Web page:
Asia Research and Capital Management Ltd (ARCM) has been fined £873,118 for breach of disclosure obligations relating to net short positions. Without the 30% discount for early settlement, the fine would have been almost £1.25m.
ARCM is an asset management firm based in Hong Kong. Over a period of more than two years, it built up a net short position in Premier Oil, equivalent ultimately to 16.85% of Premier Oil's issued share capital. This was the largest net short position ever held in a main listed company. Under the 2012 Regulation on short selling and certain aspects of credit default swaps (the SSR), ARCM was under an obligation to (i) report to the FCA when its net short position was equivalent to 0.2% of the issued share capital in the company, and (ii) disclose to the market when it reached the threshold of 0.5%. Thereafter, in respect of both, it was required to disclose each time its position increased by a further 0.1%.
ARCM traded infrequently in EU markets. Based on the third party material it had received about the regulatory context in the UK, it mistakenly considered that derivatives trading (which is what its trades were) did not require notification, as was the regulatory position in the non-EU jurisdictions in which it operated. Accordingly, it failed to disclose its net short positions in accordance with its obligations under the SSR. When it did finally discover that it had been obliged to make notifications, it investigated the position thoroughly and self-reported to the FCA. The upshot was that, in breach of the SSR, it had failed to make 155 notifications to the FCA and 153 disclosures to the public.
The FCA considered that the level of seriousness of the failure was level three (out of the five levels), which resulted in ARCM being fined in the sum of approx. £875,000. This is the first FCA enforcement action for breach of the SSR.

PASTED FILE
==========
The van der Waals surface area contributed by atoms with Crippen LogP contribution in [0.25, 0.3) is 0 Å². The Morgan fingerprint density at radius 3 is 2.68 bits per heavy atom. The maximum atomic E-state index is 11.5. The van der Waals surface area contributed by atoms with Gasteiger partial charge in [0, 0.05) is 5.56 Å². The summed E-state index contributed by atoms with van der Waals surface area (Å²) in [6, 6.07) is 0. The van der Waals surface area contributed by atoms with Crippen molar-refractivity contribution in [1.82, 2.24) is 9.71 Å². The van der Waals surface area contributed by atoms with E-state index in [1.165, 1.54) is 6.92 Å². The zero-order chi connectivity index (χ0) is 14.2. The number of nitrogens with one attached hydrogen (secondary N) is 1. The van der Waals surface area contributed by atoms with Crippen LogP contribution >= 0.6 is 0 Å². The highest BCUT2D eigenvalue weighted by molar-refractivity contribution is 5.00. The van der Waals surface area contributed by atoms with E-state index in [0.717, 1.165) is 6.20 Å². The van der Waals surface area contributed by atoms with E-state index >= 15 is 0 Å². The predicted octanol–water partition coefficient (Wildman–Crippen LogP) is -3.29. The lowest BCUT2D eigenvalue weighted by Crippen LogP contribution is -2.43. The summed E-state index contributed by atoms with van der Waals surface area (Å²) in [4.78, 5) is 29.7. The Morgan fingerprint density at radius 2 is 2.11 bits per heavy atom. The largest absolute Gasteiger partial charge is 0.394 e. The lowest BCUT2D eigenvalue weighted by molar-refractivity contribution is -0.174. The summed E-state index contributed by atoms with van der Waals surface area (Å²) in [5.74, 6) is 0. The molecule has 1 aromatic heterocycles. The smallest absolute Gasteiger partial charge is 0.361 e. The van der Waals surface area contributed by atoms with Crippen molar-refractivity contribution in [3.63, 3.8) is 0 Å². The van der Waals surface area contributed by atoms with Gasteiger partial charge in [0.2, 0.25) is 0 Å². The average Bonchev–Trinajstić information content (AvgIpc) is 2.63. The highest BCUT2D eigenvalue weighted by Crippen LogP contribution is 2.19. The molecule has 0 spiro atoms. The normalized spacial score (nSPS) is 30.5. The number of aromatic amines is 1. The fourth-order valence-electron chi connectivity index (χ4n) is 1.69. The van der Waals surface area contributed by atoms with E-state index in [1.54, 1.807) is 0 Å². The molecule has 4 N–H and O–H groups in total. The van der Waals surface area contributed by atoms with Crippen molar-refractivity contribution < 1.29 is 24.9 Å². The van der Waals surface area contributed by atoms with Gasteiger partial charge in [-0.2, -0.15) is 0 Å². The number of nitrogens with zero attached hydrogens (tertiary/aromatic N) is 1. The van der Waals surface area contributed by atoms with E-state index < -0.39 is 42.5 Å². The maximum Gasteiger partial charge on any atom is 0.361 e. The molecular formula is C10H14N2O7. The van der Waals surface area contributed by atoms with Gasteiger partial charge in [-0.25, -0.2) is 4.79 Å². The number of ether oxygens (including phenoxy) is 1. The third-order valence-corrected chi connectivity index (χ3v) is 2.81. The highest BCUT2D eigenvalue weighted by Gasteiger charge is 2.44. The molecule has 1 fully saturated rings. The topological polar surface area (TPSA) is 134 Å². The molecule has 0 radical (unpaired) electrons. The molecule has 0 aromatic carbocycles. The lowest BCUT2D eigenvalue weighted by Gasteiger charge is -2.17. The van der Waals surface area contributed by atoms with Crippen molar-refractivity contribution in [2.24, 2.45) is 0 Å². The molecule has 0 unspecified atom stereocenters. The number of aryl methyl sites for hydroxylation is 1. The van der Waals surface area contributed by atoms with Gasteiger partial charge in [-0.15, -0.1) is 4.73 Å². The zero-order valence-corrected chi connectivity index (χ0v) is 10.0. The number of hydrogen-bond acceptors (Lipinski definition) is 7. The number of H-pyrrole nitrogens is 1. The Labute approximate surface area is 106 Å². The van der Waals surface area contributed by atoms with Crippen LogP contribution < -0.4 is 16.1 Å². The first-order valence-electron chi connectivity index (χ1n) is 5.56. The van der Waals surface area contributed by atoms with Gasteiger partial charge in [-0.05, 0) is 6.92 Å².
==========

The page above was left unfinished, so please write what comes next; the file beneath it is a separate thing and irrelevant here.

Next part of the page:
The case is interesting for two main reasons. The first is that it is clear from the Final Notice that ARCM's errors were entirely innocent and, furthermore, having realised its error, it self-reported. Despite this, the level of penalty was nevertheless reasonably significant. This shows the importance that the FCA places upon reporting, both to it and to the market.
Beyond that, what is interesting is the way the FCA deals in the Notice with the issue of timeliness of self-reporting. The fact that ARCM had self-identified all of its failures to comply with the SSR was considered to be a mitigating factor in assessing penalty. Set against that, however, the fact that it did not inform the FCA promptly on discovering its failure to comply with its obligations, but waited until it had reviewed and collated the data for disclosure, was considered to be an aggravating factor. This aggravating factor in respect of the timing of self-reporting is identified by the FCA in the Notice as one of the three reasons why the FCA considered ARCM's failings to be particularly serious.
(For those keen to get an insight into the FCA's thinking on the timeliness of self-reporting, this is the timeline:
- On 29 October 2019, ARCM had become aware of the obligation to report short selling of swaps and that its net short position might be subject to those obligations. It sought to confirm this through further analysis.
- By 8 November 2019, it had determined that it did have an obligation to make the disclosures.
- However, it was not until 29 November 2019 that it notified the FCA that it had failed to make a significant number of notifications and that it would be submitting these short position notifications to it as soon as it could.
- On the evening of 3 December, it submitted to the FCA 155 notifications in relation to its net short position, of which it had determined that 153 had been subject to an obligation to disclose.)